FWIW, I wrote a node library that interfaces with the RF link receiver and the accompanying WRL-10534 transmitter. It's not much, but if it helps anyone, great! http://kenhirakawa.com/one-way-rf-communication-with-arduino-and-node/
What are the power requirements for this? I built a project with one of these a Pro Micro - 5V/16MHz and ONE LED. I am powering it with a bank of 4 AA batteries.
The LED goes on when I am on the phone so the LED is on about 30 minutes a day.
The batteries lasted one week. Is this normal?
I haven't measured this part specifically, but you can get a good idea just from the numbers you gave.
A week is 168 hours. AA batteries are in the 2500mAh range. Dividing gives us an average current draw of 14.8mA.
I would expect the Pro Micro to be in the 10mA range, so the RX and LED raising it to 15mA sounds about right.
Thank you for the quick response! Goin rechargeable!
Hi, I also have a Pro Micro and a TX&RX433. I try to use the virtualwire librairie but I am unsuccessful. Did you used it ? Did you do some adaptation ? thanks
Does anyone know of a trick to grab a RSSI from this component? Thanks!
I'm unimpressed with the datasheet. Tinkering wiht this module, it appears that pin 1 is power ground, and pins 6 & 7 are RF ground. Something to keep in mind if you're trying to build a clean circuit...
Actually, looking the datasheet over I'm wondering if the "Linear Output" would work if I brought it to a ADC pin. Has anyone tried this?
Is this receiver unidirectional or omnidirectional?
Is it legal to use this frequency in Canada?
Anybody know if this is compatible with the universal RF remote (i.e. garage doors etc)? I'm tempted to build a project if it is, as my new car has three universal remote channels I can program... and I don't have a garage.
I discovered that these units work better without the antennae than with them, at least at a distance of 4 meters or so. I also discovered that I needed to tie the "Linear Output" pin to ground via a resistor, 200K or so, otherwise the reception was horrifically unstable.
Just got one of these to debug a wireless project I'm working on. I bought a set of wireless outlet switches on Amazon (has a remote and 5 boxes that plug into the wall, each with a relay to switch an outlet on or off). I took the remote apart and it had a 433MHz radio. I scoped the protocol and it uses an equal-spaced long/short encoding. I figured this 434MHz would be close enough and it is. The thing outputs random noise until I press the remote button, then I see the signal perfectly. I also bought the 434MHz transmitter which I will use to mimic the remote to control the outlets. A lot of commercial stuff uses the 433/434MHz band so that is another possible source of noise, but most are not steady connections, only momentary.
What part number is this in the Sparkfun Eagle library?
What is the maximum amount of current that this thing draws when it is under maximum load? I'm trying to figure out if I can run a circuit off of the supply voltage given from the FTDI breakout board.
Has anyone got this to work at 4000bps? My design works perfectly with a slightly older model, so I thought this part would be a drop in replacement (yes, I verified it is the same pinout and the same operating frequency). I measured the output with a logic analyzer, and found that all the falling edges seem to be lagging -- almost as if an RC time constant is too high in the rectifier circuit... It is enough to cause bit errors and dropped packets. It is frustrating because these parts are supposed to work up to 4800bps.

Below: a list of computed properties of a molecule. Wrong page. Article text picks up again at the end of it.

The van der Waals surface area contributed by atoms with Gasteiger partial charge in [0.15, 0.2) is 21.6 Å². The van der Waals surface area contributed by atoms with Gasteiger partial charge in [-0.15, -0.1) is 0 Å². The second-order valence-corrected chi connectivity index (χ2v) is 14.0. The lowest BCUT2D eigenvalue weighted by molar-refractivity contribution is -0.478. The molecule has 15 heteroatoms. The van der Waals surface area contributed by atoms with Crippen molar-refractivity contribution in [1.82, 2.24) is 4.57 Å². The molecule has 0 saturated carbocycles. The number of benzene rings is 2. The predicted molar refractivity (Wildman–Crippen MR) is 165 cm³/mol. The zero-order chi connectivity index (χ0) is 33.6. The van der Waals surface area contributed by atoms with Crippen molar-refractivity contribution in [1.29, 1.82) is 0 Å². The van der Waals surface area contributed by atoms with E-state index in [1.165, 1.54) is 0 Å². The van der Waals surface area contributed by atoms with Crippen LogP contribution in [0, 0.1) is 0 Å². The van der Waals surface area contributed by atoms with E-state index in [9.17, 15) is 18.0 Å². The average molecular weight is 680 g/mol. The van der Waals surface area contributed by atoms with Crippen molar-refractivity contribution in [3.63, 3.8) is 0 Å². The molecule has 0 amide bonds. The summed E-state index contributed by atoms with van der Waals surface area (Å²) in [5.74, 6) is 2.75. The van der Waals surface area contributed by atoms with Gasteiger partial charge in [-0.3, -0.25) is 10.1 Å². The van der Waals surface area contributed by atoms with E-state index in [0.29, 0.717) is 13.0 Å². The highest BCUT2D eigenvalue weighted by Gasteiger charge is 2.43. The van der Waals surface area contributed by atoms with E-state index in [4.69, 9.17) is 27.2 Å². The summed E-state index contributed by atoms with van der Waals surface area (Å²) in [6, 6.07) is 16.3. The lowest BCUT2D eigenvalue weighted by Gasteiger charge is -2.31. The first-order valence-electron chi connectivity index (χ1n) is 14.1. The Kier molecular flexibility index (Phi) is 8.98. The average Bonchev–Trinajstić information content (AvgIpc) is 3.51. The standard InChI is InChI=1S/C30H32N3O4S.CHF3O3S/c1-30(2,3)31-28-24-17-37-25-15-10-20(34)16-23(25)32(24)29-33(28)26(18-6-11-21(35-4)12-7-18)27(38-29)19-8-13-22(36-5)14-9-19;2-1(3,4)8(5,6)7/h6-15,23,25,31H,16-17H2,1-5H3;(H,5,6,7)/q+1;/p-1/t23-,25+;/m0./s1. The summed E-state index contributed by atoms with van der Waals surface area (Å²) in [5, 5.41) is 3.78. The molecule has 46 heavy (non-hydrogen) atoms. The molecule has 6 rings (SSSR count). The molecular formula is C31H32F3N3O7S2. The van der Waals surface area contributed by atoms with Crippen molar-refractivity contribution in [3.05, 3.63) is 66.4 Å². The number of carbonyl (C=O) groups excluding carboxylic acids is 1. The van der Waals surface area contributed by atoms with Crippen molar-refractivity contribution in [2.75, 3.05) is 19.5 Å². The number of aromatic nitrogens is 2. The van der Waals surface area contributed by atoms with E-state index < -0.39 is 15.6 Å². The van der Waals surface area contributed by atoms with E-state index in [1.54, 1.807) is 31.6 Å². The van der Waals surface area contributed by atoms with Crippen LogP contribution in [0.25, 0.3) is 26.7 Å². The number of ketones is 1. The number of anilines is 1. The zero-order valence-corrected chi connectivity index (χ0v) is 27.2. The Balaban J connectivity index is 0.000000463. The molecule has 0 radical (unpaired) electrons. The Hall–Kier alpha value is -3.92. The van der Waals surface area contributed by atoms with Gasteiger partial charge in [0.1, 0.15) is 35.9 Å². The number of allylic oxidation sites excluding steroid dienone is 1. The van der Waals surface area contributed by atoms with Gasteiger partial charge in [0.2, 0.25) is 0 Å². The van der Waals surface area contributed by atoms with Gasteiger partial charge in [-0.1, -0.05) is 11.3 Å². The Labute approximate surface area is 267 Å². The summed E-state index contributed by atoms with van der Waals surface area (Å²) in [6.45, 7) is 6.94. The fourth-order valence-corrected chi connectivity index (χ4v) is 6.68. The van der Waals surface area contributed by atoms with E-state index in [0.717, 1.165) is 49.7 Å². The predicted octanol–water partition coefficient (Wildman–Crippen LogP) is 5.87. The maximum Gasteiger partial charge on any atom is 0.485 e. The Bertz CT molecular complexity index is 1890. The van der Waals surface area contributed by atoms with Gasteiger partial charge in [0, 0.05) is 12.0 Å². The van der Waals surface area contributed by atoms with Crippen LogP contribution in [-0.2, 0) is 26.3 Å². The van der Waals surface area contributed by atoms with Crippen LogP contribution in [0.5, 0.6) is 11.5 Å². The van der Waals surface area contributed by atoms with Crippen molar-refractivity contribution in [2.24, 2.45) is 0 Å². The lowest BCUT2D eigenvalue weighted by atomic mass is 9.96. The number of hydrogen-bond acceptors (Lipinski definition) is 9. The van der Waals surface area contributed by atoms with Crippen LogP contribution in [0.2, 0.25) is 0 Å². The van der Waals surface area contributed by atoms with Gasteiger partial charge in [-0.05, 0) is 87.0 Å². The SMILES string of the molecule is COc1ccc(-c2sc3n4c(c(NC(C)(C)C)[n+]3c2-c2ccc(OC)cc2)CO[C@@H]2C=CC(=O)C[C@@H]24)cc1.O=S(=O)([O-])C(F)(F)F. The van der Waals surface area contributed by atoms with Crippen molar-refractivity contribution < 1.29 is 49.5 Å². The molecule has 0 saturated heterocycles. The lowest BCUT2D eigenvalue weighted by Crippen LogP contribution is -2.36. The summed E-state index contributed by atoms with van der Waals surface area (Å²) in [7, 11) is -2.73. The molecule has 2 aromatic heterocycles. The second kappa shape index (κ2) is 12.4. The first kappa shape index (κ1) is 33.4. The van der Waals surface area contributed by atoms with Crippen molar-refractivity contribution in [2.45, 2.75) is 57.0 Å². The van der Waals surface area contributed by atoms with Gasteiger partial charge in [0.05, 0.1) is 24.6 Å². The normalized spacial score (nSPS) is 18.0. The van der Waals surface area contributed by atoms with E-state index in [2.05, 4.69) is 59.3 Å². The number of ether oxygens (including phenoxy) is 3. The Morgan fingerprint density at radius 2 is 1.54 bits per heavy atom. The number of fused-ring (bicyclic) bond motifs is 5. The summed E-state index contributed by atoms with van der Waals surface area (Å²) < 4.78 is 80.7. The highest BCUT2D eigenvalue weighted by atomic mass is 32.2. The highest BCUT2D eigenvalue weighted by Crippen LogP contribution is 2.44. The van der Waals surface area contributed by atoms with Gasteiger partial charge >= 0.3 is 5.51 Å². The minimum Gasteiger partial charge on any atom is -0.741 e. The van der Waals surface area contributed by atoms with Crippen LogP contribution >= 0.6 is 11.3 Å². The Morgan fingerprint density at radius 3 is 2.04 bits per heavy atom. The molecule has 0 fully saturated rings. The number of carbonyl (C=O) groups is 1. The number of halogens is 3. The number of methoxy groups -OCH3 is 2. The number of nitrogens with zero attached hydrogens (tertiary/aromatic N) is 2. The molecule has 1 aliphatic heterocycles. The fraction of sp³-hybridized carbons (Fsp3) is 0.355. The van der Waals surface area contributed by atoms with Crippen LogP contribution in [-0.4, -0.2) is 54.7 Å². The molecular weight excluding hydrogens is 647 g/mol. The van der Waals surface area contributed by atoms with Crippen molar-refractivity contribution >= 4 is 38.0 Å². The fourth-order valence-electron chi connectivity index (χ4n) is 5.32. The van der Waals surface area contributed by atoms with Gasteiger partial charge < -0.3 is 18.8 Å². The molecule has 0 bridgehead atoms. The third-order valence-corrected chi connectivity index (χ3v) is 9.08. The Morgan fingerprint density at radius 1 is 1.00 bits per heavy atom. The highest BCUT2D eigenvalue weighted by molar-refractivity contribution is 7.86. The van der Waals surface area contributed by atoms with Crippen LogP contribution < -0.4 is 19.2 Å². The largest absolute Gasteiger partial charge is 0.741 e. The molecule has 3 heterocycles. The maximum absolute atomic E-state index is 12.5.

You should have the "Arduino Library" point to Mike McCauley's site so that you can download the latest version rather than pointing to the old VirtualWire 1.5 version (which doesn't compile out-of-the-box on Arduino 1.0).
At the time of this comment, the lib is up to 1.9 and compiles on Arduino 1.0 out-of-the-box.
Another good link is this one for a wireless RF temperature sensor project using two Arduinos. He doesn't use VirtualWire though it is informative.
guys pls check out the example code with ur arduino and pls tell me wen u pres the button on ur transmitter does the led on receiver light up constant or does it flicker or blink?? pls guys tell me this is the most imp the im gonna make with this!!
Is this capable of receiving signals from weather stations that use the 433 MHz band or is the modulation (or some other aspect) incompatible?
Hi, I built a break out board that holds 2 receivers, 315 and 433 MHz. I added an extremely simple support circuit, and voila! Perfect data, every time. There isnt a and RF remote in my house I cant read perfectly.
Its a beatiful board, 4 basic extra components. If Sparkfun is willing to make the board (and share the Loot), Ill gladly share the circuit. However, I think i might be willing to do it if you put my name on the silk screen!
I wish there was a way to post pictures...
I have been having trouble getting these things to work properly. Can you describe what you did to make these work?
Can you please give the me circut
Look at "Data Slicers" (hint: Comparator) ... Hook one up to the RSSI output.
Would anyone care to see the output of theese on an oscilloscope?
i can send some binary data and do some graphing on both the Linear out, and the digital out pins.
Sorry though no Spectrum Analyzer yet :/
http://mbed.org/users/4180_1/notebook/ir-and-rf-remote-controls/ has a code example for mbed sending characters from the matching transmitter to this receiver.
Could I send a one-bit (on/off) signal without encoding, virtualWire? Basically, without a uC. I just want an LED to turn on connected to the receiver when a button is pressed on the transmitter. Is this possible?
Testing here, it seems that the receiver outputs a high (lit LED) by default, goes low when the transmitter sends low, and then drifts back up to high after a second or two. No chips, only buttons/resistors/LED. I read somewhere that this receiver adjusts input gain until it gets something, which might explain the drifting high.